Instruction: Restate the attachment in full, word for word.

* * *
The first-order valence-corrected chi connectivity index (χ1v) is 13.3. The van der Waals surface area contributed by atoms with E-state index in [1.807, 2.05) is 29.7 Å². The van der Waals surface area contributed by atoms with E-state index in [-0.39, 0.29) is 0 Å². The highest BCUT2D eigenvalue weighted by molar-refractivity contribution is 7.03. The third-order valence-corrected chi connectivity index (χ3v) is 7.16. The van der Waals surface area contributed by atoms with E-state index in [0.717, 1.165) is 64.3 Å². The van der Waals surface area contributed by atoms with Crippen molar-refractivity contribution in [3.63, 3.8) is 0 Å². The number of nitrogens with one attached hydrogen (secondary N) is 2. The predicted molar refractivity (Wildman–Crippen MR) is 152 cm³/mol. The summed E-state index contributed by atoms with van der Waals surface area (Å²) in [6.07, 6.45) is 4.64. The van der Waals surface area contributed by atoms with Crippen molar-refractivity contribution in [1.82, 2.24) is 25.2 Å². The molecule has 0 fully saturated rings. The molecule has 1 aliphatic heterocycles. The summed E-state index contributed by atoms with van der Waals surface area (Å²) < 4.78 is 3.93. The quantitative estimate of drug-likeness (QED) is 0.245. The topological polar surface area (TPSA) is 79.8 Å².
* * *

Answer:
The first-order valence-corrected chi connectivity index (χ1v) is 13.3. The van der Waals surface area contributed by atoms with E-state index in [1.807, 2.05) is 29.7 Å². The van der Waals surface area contributed by atoms with E-state index in [-0.39, 0.29) is 0 Å². The highest BCUT2D eigenvalue weighted by molar-refractivity contribution is 7.03. The third-order valence-corrected chi connectivity index (χ3v) is 7.16. The van der Waals surface area contributed by atoms with E-state index in [0.717, 1.165) is 64.3 Å². The van der Waals surface area contributed by atoms with Crippen molar-refractivity contribution in [3.63, 3.8) is 0 Å². The number of nitrogens with one attached hydrogen (secondary N) is 2. The predicted molar refractivity (Wildman–Crippen MR) is 152 cm³/mol. The summed E-state index contributed by atoms with van der Waals surface area (Å²) in [6.07, 6.45) is 4.64. The van der Waals surface area contributed by atoms with Crippen molar-refractivity contribution in [1.82, 2.24) is 25.2 Å². The molecule has 0 fully saturated rings. The molecule has 1 aliphatic heterocycles. The summed E-state index contributed by atoms with van der Waals surface area (Å²) < 4.78 is 3.93. The quantitative estimate of drug-likeness (QED) is 0.245. The topological polar surface area (TPSA) is 79.8 Å².